Ask an Expert: What are the best & worst businesses for the retail space beneath our co-op building?
Q. What are the best and worst kinds of businesses to lease out the commercial space beneath our co-op, in terms of quality of life for residents, financial security for our building, and resale value of apartments?
A. Our experts agree that grocery stores, restaurants and bars are typically the least desirable from a quality of life perspective.
Restaurants and bars in particular "have to be the worst because of late hours of operation, noise potential, and pest potential," says New York City real estate attorney Adam Stone of Regosin, Edwards, Stone & Feder. "They are also the types of businesses that have a smaller chance of succeeding and higher rate of turnover."
On top of that, they can do a number on resale values.
"Buyers have a strong bias against restaurants, bakeries, supermarkets and food shops because of garbage disposal, pest control and odor issues," says real estate broker Shirley Hackel of Warburg Realty.
Their concerns are well founded, says pest control expert Gil Bloom of Standard Pest Management. Moroever, he says, oftentimes a food establishment's need for "storage and, worse, refuse storage exceeds their alloted space, which can then spill over into building areas. These establishments can tax the waste system and discolor the exterior sidewalk with pest attracting grease and debris."
Real estate broker Gordon Roberts of Warburg Realty notes that though restaurants raise some serious concerns, these anxieties are not necessarily insurmountable.
"To those who’d say that a Chinese restaurant would probably be the worst tenant, bear in mind that 322 East 57th Street, one of New York’s most prestigious pre-war residential buildings--all-cash, no financing allowed, with selling prices well over $5 million a pop--has also been home to Mr. Chow since 1979," he points out.
As far as grocery stores, notes Roberts, desirability depends on the store.
"Some buildings would love to have a Whole Foods right downstairs--more so, perhaps, than a TJ Maxx," he observes.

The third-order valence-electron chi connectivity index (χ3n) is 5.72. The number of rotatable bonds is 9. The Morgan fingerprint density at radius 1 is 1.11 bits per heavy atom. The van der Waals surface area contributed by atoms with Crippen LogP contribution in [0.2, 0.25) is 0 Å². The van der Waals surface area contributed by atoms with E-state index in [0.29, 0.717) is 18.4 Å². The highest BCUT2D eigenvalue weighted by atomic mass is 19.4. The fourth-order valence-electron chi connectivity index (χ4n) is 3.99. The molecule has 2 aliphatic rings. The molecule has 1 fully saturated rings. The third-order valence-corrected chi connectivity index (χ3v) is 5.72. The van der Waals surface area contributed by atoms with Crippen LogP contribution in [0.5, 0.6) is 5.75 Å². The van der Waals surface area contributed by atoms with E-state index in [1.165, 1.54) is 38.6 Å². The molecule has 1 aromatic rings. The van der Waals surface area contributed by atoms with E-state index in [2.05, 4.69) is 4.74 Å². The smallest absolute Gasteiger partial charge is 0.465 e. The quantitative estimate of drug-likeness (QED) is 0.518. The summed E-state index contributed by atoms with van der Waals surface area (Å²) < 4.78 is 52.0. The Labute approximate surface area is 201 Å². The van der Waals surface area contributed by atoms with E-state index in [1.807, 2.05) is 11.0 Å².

So who are the best commercial tenants?
"Those who make the best neighbors," says Hackel. "They operate businesses that are clean, green, quiet and credit worthy with appealing signage and limited hours of operation. High profile businesses like financial institutions that keep regular banker’s hours are ideal. When leasing professional and medical offices, it’s important to consider foot traffic and whether clients will enter through the lobby or through a separate entrance so as not to compromise security."
Ideally, whatever business inhabits the space will reflect your building's personality and demographics, as well as demographics of the neighborhood and other established businesses in the area, says Roberts, pointing to 19 East 72nd Street as an example.
"An architecturally significant building with a notoriously difficult board--they rejected Richard M. Nixon, among others--they converted a medical office into a small retail space on Madison Avenue, presumably because it provided better income," he says. "The jewel-box space is leased to Frederic Malle’s 'Editions de Parfum.' Malle, a couture-perfumier, is the grandson of the founder of Dior Parfums. As such, that would not be the same as renting to Britney Spears’ 'Cosmic Radiance' or Beyonce’s 'Midnight Heat.'"
Resale value-wise, bear in mind that in addition to curb appeal and quality of life issues, savvy buyers may ask questions about expiration dates.
"If there are several leases, you'd like to see that the expiration dates are staggered so the building doesn't confront multiple vacancies and possible loss of rental income all at once," says Stone, the closing attorney. "If there is only one commercial space leased, it's good to note the expiration date to see if it's upcoming and if there have been any plans made to renew that lease or not."
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